In attempts to preserve farmland and save water, China introduced several bans on the construction of golf courses since 2004. However, the number of golf courses in China has increased by more than 400 in the past seven years.
Only 10 golf courses have been approved by the Chinese government, meaning most of China's golf courses were illegally created, a golf course manager told People's Daily.
Construction of golf courses should be approved by the National Development and Reform Commission.
Developers regard golf course businesses as highly profitable and cover them by naming other business types when filing paperwork with the local government, said Yan Jinming, deputy dean of the School of Public Administration and Policy, Renmin University of China. Then they can develop real estate projects around golf courses to make more profits, industry insiders said.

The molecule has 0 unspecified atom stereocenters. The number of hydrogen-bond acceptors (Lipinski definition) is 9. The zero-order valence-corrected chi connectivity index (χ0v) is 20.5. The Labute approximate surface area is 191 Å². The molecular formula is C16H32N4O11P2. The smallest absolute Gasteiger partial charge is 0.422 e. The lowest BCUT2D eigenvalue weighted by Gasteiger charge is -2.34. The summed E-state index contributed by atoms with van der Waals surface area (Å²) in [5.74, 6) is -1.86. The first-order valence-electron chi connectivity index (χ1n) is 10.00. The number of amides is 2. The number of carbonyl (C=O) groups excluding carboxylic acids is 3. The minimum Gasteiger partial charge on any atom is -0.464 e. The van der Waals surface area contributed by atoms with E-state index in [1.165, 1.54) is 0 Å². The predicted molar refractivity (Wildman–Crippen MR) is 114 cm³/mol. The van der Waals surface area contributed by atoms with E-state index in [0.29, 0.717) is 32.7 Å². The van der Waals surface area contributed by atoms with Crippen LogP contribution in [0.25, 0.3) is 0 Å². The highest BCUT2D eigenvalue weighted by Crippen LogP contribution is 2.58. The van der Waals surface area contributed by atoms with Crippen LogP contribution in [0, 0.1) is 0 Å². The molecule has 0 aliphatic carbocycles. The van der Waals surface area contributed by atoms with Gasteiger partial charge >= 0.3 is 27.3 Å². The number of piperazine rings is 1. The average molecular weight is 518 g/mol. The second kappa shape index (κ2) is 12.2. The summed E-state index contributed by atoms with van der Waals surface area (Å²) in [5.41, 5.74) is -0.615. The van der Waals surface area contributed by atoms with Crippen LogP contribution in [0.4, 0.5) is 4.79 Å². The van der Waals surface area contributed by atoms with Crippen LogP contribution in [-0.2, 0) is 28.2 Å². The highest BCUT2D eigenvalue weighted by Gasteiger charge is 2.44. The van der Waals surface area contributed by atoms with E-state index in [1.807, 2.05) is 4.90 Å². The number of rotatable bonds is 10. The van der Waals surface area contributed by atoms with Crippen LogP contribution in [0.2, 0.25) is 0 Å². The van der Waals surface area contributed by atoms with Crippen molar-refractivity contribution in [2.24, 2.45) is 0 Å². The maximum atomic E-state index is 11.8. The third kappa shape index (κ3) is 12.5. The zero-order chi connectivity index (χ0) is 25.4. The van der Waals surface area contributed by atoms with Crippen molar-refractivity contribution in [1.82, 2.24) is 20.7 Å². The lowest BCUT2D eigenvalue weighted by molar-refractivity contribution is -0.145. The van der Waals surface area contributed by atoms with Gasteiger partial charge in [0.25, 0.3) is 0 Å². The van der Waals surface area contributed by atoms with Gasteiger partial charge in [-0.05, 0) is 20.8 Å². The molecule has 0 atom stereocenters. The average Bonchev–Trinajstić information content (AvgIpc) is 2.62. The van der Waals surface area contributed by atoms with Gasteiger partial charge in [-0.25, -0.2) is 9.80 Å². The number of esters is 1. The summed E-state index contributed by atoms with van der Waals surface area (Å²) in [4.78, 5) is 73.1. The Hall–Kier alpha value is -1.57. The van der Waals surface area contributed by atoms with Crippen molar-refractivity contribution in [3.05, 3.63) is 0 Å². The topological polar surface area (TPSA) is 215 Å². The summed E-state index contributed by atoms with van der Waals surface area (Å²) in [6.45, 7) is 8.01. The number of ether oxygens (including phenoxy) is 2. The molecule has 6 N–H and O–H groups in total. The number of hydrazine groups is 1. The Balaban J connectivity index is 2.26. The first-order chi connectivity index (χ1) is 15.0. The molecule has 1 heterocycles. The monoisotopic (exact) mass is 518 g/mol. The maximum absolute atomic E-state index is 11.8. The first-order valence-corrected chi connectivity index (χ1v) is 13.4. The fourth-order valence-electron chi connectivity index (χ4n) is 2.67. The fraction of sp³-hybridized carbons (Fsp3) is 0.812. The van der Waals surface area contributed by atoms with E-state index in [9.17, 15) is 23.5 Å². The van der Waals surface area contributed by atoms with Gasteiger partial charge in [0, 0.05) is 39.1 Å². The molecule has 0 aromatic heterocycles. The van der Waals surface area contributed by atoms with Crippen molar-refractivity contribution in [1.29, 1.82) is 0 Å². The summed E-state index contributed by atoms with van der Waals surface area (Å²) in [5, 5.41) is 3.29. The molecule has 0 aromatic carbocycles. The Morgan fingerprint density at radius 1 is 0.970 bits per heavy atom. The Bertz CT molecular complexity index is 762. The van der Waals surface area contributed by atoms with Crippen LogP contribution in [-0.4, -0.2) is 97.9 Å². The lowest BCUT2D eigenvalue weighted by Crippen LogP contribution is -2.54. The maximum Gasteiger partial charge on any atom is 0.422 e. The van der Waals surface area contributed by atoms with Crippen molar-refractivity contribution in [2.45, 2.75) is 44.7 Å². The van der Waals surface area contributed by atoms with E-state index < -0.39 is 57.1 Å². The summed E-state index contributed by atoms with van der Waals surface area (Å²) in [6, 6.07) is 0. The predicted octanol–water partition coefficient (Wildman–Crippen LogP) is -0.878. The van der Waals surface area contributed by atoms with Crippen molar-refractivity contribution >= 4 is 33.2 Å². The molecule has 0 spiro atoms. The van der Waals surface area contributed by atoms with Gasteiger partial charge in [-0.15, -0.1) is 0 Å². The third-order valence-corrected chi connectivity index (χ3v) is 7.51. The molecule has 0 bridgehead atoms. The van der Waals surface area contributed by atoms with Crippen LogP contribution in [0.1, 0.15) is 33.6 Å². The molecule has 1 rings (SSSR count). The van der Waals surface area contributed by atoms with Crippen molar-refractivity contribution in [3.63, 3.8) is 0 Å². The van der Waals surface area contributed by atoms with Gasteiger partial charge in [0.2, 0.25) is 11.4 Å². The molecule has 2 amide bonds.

Several large developers in Beijing registered clubs, greenbelts and parks in their paperwork but were running golf businesses. They did not include the word "golf" in their names or anywhere on their planning documents.
The Hainan Province, a region that is expected to turn into a major tourist destination, is an exception to the ban and has had several golf course projects approved by the government.